Down in Albion has its share of duds and filler (“Sticks and Stones,” “Up in the Morning,” “Merry Go Round”) but for the most part it's a very solid, listenable record, with the sort of rambunctious rock-n-roll The Libertines were known for. Produced by The Clash's Mick Jones, it even shows flashes of London Calling-esque infusions of reggae. The standout tracks show off the kind of glorious songwriting that Doherty does best; songs that seem sloppy on the surface but are actually well-crafted anthems underneath the drunkenly disjointed structures. It's a rather surprisingly re-playable record, as I was a bit shocked to see that I've played all the songs at least 13 times, and the best songs on Down in Albion stand up to the best songs in The Libertines discography.

“Fuck Forever” is the clear gem of this record, though. Pete Doherty may be a fuck-up, but with a line like “I'm so clever / But clever ain't wise,” he's showing off a degree of self-awareness lacking in rock-n-roll stars with similar egos. I'm not completely caught up on Doherty's output since this record; 2007's Shotter's Nation and his 2009 solo record are unheard by me, but I'm in no rush to hear them, since for the most part, I can't stop playing all the great songs from his first three albums.

Sunday, August 29, 2010

The Walkmen - You and Me

Release Date: August 19, 2008

★★★★★ Tracks:

Dónde está la playa

On the Water

In the New Year

Canadian Girl

The Walkmen have put out three incredible records and the fourth (proper full length) is no different. You & Me is their best yet, a beautifully realized masterpiece revolving around love, loss and travel. The instrumentation builds upon the ideas they set in place with Everyone Who Pretended to Like Me is Gone, but the scale is much grander. Violas, horns, and organs are all used to compliment that eerie Walkmen blend of classic rock’n’roll and current indie rock.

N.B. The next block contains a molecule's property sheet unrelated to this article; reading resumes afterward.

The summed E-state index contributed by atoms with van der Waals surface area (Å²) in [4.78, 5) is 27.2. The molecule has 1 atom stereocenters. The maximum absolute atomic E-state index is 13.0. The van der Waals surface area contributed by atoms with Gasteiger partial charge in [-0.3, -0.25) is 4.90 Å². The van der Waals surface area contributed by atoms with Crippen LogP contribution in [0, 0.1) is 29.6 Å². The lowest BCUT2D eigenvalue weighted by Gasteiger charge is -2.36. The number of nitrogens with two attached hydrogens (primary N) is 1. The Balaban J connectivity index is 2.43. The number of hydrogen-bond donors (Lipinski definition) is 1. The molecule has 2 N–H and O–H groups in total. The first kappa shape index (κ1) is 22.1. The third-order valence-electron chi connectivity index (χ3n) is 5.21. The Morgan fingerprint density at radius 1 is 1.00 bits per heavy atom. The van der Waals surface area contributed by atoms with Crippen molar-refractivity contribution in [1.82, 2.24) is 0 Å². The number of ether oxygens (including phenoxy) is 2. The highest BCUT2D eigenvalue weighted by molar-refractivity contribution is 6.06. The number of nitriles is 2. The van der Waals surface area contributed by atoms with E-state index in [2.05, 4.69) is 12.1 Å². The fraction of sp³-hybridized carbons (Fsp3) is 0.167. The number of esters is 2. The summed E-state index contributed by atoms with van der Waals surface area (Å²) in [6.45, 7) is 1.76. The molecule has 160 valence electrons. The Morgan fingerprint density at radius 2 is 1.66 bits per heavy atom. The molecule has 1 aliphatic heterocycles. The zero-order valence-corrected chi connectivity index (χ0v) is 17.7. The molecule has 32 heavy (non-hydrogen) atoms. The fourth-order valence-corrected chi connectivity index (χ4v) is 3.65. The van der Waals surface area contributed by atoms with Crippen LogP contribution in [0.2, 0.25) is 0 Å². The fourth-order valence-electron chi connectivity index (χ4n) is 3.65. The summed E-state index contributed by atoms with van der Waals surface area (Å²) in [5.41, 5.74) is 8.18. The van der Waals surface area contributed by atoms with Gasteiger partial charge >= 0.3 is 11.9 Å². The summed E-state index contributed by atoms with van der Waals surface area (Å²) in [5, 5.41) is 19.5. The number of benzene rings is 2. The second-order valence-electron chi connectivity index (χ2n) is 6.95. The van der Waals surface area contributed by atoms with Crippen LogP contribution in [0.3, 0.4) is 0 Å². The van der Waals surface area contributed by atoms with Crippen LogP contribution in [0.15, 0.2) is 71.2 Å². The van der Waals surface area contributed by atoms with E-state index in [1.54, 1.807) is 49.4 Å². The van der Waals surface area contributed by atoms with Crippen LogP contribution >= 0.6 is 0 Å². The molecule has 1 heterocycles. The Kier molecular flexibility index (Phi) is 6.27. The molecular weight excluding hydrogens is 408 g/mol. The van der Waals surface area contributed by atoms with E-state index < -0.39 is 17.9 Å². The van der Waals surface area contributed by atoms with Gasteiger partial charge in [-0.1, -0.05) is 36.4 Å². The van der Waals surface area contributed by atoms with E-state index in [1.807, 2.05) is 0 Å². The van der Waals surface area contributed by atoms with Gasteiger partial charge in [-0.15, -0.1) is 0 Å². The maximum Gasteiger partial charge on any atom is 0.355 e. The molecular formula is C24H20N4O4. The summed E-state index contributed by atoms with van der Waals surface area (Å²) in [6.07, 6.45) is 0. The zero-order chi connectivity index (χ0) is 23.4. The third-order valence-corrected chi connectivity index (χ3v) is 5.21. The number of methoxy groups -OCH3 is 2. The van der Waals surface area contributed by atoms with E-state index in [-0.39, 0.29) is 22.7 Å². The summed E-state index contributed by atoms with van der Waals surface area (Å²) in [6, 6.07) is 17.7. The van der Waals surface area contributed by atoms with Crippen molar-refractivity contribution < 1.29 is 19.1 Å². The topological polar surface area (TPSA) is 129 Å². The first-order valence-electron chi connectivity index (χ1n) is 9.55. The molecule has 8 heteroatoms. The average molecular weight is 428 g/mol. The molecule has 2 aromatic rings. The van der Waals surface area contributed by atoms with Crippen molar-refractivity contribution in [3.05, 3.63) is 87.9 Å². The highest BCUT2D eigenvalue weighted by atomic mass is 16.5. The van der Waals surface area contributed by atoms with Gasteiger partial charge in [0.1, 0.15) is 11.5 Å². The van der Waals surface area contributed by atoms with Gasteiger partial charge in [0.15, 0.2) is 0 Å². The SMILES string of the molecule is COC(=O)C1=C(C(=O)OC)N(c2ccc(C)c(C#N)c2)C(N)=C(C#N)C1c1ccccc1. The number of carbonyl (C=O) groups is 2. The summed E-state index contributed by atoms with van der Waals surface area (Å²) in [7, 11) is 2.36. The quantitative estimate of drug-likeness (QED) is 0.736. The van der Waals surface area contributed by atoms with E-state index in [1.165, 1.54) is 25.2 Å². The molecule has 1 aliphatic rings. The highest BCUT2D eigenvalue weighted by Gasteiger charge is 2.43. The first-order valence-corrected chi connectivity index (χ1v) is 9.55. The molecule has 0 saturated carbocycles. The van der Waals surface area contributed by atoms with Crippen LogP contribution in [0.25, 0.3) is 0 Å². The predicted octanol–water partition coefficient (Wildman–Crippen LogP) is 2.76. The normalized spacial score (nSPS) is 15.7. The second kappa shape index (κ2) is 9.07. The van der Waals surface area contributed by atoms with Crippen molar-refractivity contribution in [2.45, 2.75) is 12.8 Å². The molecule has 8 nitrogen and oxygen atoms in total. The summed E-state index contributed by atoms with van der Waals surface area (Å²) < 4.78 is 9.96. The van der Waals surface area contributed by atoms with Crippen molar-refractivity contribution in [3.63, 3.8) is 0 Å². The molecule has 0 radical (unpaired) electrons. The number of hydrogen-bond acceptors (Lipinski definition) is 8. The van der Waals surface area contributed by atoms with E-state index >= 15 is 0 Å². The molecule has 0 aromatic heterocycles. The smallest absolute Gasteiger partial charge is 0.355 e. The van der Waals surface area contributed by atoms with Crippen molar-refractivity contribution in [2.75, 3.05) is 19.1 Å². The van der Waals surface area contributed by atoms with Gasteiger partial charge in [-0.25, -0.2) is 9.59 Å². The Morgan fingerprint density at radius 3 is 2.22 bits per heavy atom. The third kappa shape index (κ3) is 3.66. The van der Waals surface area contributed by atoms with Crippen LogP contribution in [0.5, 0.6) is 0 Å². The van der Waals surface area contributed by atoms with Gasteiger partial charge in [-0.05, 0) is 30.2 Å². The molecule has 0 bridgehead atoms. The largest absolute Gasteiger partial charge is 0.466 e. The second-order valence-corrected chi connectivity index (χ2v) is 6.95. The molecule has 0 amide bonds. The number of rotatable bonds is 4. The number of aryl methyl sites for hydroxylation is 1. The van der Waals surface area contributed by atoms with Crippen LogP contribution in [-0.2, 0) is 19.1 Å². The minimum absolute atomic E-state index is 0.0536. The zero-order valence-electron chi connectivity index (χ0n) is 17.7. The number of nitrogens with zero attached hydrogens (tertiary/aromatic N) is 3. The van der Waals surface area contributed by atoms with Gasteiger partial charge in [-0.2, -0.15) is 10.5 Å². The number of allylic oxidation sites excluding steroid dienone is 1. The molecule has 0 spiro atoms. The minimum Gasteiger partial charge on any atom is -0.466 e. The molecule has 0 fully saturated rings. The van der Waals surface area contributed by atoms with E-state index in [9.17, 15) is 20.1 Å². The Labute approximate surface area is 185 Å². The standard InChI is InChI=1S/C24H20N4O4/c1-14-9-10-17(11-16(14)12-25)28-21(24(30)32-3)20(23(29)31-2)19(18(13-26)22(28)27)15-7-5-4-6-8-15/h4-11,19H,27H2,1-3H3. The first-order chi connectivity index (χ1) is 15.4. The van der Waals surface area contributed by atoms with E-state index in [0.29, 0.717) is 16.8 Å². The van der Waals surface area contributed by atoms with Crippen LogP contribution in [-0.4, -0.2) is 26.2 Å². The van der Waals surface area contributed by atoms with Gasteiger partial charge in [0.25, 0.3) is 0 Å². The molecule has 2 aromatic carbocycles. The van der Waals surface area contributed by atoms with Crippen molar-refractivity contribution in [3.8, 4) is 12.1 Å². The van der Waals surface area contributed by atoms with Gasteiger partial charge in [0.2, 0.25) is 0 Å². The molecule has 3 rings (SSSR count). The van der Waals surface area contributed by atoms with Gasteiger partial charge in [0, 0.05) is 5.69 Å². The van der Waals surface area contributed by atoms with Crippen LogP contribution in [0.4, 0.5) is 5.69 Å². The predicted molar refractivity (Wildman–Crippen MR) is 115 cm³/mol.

The sound on its own can conjure vivid images and location, while Hamilton’s raspy voice narrates us though his personal contemplations while in those places. On "Donde Esta La Playa," the drums and guitar combine to transport us to a moonlit beach, where we’re told a story of bitter lost love. “Canadian Girl” invokes 1950’s and ‘60’s do-wop without the actual ‘do-wop’ backing vocals, but when Leithauser croons, “and only I still call you mine,” you can hear the throw-back to old soul in his voice.

Although not old himself by any stretch, Hamilton was approaching that 30 year milestone during the production of You & Me, and he seems more distraught than ever over the direction of his life. Even the more optimistic tracks contain melancholy undertones: in “Red Moon” Hamilton longs for his lover while on the road, but “In the New Year” he is uncertain there is a future for them at all. The latter has a cynical tone to it, with a lovely waltz time, triumphant guitars and vocals, and lyrics of enthusiasm for the new year, but when combined with the organ and Hamilton’s last few lines it hints at impending doom: